Now here’s the thing, Part II – When the games are that close, where every play can mean the game, this is where the Nittany Lions should be playing the Paterno card – in addition to the Galen card and the Scrap card. The Big Guy’s won almost 400 games, has been in the Big Ten longer than any other coach and is a tremendously smart individual. So shouldn’t he be the wild card, in preparations, in game planning, in on-the-field decision-making?
Clearly, he relishes the opportunity.
“We know it’s going to be a 60-minute football game,” Paterno said. And he’s right -- for the players and the coaching staff.
Paterno’s voice rose and his cadence quickened when he talked about preparing for Michigan before the assembled media in Beaver Stadium on Tuesday. This week is real coaching for the Nittany Lions, the reason Joe has stayed in the profession for 60 years. The reason the Vanderlinens and the Johnsons and the McQuearys get home at 10 and are back in the office at 7.
This week is the adrenaline rush -- what does that do to an 82-year-old body, anyway? -- Joe gets in devising game plans, devil advocating his coaches, in getting to know No. 5 and No. 16, the Michigan quarterbacks, much more intimately than he did the signal-callers for Akron or Temple.
Here’s what he has to say -- excitedly -- about the Michigan defense:
“Our tackles are going to have one tough job, not only with him (Brandon Graham), but with the linebackers plugging and the corners coming and you got the strong safety coming…we’ve got our hands full and (Graham) is one of the people that will be a problem for us.
Later, Paterno added: “I’ll tell you, when you make big plays on them you’ve got to be awfully precise because they’re coming…they’re coming. And we know they're going to be coming after us, and we've got a tough week ahead of us, because there are a lot of different things they do, a lot of change ups, a lot of blitzing by corners, by strong safety, the whole bit. So we’ll have our hands full.”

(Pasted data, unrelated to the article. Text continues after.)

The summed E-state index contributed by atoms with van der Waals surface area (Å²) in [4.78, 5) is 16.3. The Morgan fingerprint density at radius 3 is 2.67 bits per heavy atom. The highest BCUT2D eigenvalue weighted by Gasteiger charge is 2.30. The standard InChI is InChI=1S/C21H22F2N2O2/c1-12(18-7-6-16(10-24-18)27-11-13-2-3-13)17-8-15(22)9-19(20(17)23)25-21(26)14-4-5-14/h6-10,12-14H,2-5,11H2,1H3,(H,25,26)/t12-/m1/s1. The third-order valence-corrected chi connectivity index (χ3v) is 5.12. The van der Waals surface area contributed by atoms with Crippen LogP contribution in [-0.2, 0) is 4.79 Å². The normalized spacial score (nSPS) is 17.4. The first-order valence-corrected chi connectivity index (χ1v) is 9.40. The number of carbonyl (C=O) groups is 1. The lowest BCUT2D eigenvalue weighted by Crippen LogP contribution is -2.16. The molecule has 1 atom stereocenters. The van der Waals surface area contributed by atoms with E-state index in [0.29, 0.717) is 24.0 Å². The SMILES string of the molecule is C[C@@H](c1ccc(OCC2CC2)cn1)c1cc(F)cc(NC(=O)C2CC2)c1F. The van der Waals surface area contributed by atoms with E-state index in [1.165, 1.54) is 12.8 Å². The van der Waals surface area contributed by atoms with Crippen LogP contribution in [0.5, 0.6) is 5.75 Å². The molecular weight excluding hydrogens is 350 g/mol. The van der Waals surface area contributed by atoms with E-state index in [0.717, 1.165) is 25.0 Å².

Paterno was pumped.
In a game as big as the Iowa contest -- maybe bigger, since it is on the road and another loss sends the Lions way down on the BCS charts and into a bowl only the mother of a long snapper could love, Penn State’s players -- and coaches -- need to learn from the Iowa loss. Not just now, but in the heat of battle.
Let’s not discount the coaching that is going on now, this week, before game day. The preparation that goes into getting ready for a Michigan in 2009 is not the same as getting ready for a Maryland in 1973 (a 42-22 win). Joe knows this.
“Today is a little different than it was what I started to coach,” he said. “There wasn’t as much variation in the offensive sets or in the defensive schemes. It’s amazing how many different looks we have received in the games we’ve played…defensive looks.
“And that is what you have to get ready for. We hardly used to do anything on a Monday. Now Monday we try to expose the kids, both the offense and the defense, to something different a particular team may do. So when you do that you've got to have everything you've got available.”
Having said that (which is a popular phrase Paterno uses when presenting both sides of an argument), urban legend has it that the night before a road contest at Michigan a few years ago, Paterno got nervous and stripped down the offensive game plan, simplifying it to the point that the Lions didn’t do enough to take advantage of their Jimmy and Joe advantage. True? I dunno know. It may just be apocryphal. But the point is well-taken.
The Penn State coaching staff, led by Paterno, will need to be at its best. Michigan holds a 10-4 lead in the series since Penn State joined the Big Ten Conference in 1993. The Nittany Lions won three of the first four games in the early 1990s, but until its decisive 46-17 win at Beaver Stadium in 2008, Michigan won nine consecutive games. And in five of those games -- and in nine of the 14 games since the Lions joined the Big Ten -- Penn State ranked higher in the polls.
The difference maker just may be a Carr no longer on the road in Michigan. Former Michigan coach Lloyd Carr, who retired after the 2007 season, was 9-2 against Penn State. Nine and two?! Yes.
Joe’s 10-2 against Purdue, 9-1 vs. Army and 9-3 against Northwestern, for crying out loud.
Think about it. What’s this world coming to when after 60 years at the company, 44 years as the man in charge and 520 performance reviews (we call them games), a guy still has to prove himself?
That…now that, is the million dollar question.